Basically, then, this setup is ideal for anybody who isn't a power user and doesn't need the absolute best graphics processor available on a smartphone today. In using the phone over the course of a week, everything was immensely responsive and not once did we have to worry about the phone crashing or slowing down. We played games for several hours, and while it didn't have quite the level of detail that you'd find on an Adreno 330, we doubt most people will even notice or care about the subtle difference. Here are a few benchmarks that we use to compare the Ultra with the Moto X and Nexus 4, both of which have Snapdragon S4 Pro chips (though the latter uses a quad-core version):
3Dmark Ice Storm/Ice Storm Extreme
11,495 / 7,025
11,620 / 7,114
10,077 / 4,391
SunSpider 1.0 (ms)
GLBenchmark T-Rex 2.7 HD Offscreen (fps)
SunSpider: lower scores are better. Nexus 4 tests were run on 4.2.2 for consistency (3Dmark excepted, which was run on 4.3).
As a disclaimer, we decided to show most of the Nexus 4 test results as they appeared on Android 4.2.2 -- the same version of the OS running on Motorola's selections. (3DMark was the only exception, as we didn't have the chance to run it on 4.2.2.) Granted, some of the scores generated using 4.3 are a little better -- 660ms in SunSpider 1.0 and 15 in GLBench 2.7, for instance. Our Quadrant score, meanwhile, improved to 5,224. Overall, though, it's clear that Moto's X8 alternative benefited from a few solid optimizations. What's more, you're not going to see any noticeable difference in performance between the Ultra and the X.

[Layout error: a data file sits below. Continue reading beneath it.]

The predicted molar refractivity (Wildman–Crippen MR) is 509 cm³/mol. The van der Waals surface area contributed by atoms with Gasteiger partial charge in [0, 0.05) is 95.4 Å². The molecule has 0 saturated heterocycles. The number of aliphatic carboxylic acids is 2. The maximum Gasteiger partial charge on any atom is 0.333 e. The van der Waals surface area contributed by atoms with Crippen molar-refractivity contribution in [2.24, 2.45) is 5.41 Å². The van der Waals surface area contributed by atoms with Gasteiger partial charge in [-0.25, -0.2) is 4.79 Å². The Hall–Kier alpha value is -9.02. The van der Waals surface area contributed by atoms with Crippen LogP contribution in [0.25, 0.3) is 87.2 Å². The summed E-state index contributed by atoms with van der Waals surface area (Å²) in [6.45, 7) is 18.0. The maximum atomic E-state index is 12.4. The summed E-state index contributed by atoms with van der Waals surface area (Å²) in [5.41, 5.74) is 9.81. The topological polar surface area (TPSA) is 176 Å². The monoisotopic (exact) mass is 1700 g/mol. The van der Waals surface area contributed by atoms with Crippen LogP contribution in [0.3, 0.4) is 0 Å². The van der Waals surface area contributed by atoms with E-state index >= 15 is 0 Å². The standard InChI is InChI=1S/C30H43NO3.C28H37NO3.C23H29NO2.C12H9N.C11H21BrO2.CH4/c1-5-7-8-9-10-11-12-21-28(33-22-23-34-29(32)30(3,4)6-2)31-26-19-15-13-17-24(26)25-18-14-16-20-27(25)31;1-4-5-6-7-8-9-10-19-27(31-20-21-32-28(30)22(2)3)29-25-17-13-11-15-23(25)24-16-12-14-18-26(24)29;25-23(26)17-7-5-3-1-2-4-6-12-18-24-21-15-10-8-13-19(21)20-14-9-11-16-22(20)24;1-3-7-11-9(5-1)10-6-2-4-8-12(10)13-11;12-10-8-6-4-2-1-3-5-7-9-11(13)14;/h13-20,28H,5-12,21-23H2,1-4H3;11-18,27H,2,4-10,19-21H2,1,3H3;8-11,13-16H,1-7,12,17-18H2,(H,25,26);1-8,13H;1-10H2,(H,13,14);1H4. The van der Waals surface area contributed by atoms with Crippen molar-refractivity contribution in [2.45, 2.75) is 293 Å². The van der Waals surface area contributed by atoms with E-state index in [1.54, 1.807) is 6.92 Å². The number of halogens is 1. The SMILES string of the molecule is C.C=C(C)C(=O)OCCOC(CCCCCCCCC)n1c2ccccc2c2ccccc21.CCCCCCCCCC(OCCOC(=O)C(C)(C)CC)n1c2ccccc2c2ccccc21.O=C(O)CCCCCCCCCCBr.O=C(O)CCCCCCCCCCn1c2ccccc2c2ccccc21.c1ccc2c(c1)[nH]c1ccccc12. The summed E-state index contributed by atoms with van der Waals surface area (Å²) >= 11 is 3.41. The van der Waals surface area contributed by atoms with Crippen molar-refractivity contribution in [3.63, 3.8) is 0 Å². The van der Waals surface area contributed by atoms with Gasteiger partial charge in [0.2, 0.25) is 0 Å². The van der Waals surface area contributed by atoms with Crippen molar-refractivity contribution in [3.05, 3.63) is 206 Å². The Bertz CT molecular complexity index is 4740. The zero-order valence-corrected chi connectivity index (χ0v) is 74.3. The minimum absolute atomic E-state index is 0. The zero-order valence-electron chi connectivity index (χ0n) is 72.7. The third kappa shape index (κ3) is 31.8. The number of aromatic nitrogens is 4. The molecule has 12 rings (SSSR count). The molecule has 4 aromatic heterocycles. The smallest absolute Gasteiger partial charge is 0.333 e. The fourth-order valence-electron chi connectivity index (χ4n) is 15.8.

Motorola's onto something when it comes to battery life. We raved about the Moto X, which lives up to its claim of 24-hour runtime (assuming mixed usage). We weren't able to replicate Moto's promise of 28-hour battery life for the Droid Ultra, but it still did a good job holding a charge. The Ultra still frequently made it through a full day of use, while a heavier workload yielded us around 13 hours of total life. (For those asking, our heavy workload consisted of taking pictures and videos, navigating from San Francisco to the South Bay, a few hours of using the phone as a mobile hotspot, surfing the web, frequent emailing and a good deal of social networking.) If this is what we have to look forward to from Motorola, we can't wait to try out the Droid Maxx's larger battery.
Speaking of navigating, the GPS had no problem following us around town. Calls on Verizon's network were clear, and the audio was incredibly loud both in the earpiece and on speakerphone; in fact, the same goes for media playback, regardless of whether we used the speakers or a pair of headphones. Touchless Control also recognized our commands in every environment, whether in a quiet house or on noisy streets.